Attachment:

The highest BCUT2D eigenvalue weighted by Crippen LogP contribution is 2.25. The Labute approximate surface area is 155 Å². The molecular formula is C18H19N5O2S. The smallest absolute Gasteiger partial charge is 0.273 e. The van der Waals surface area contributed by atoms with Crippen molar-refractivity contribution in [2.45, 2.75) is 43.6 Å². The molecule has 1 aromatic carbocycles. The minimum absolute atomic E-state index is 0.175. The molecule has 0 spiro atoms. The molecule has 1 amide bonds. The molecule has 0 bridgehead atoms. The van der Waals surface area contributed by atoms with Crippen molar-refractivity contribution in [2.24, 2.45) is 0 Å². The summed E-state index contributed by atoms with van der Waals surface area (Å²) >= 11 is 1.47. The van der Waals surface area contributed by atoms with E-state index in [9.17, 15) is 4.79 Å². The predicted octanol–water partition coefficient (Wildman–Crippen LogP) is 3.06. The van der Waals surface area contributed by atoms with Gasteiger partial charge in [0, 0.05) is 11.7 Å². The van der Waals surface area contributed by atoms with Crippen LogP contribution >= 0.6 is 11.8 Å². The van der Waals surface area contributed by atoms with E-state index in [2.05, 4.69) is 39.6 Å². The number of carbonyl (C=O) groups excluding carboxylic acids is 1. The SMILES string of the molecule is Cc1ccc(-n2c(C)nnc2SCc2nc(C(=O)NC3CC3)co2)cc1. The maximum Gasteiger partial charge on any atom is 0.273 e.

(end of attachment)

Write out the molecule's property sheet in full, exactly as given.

The highest BCUT2D eigenvalue weighted by Crippen LogP contribution is 2.25. The Labute approximate surface area is 155 Å². The molecular formula is C18H19N5O2S. The smallest absolute Gasteiger partial charge is 0.273 e. The van der Waals surface area contributed by atoms with Crippen molar-refractivity contribution in [2.45, 2.75) is 43.6 Å². The molecule has 1 aromatic carbocycles. The minimum absolute atomic E-state index is 0.175. The molecule has 0 spiro atoms. The molecule has 1 amide bonds. The molecule has 0 bridgehead atoms. The van der Waals surface area contributed by atoms with Crippen molar-refractivity contribution in [2.24, 2.45) is 0 Å². The summed E-state index contributed by atoms with van der Waals surface area (Å²) >= 11 is 1.47. The van der Waals surface area contributed by atoms with E-state index in [9.17, 15) is 4.79 Å². The predicted octanol–water partition coefficient (Wildman–Crippen LogP) is 3.06. The van der Waals surface area contributed by atoms with Gasteiger partial charge in [0, 0.05) is 11.7 Å². The van der Waals surface area contributed by atoms with Crippen LogP contribution >= 0.6 is 11.8 Å². The van der Waals surface area contributed by atoms with E-state index in [2.05, 4.69) is 39.6 Å². The number of carbonyl (C=O) groups excluding carboxylic acids is 1. The SMILES string of the molecule is Cc1ccc(-n2c(C)nnc2SCc2nc(C(=O)NC3CC3)co2)cc1. The maximum Gasteiger partial charge on any atom is 0.273 e.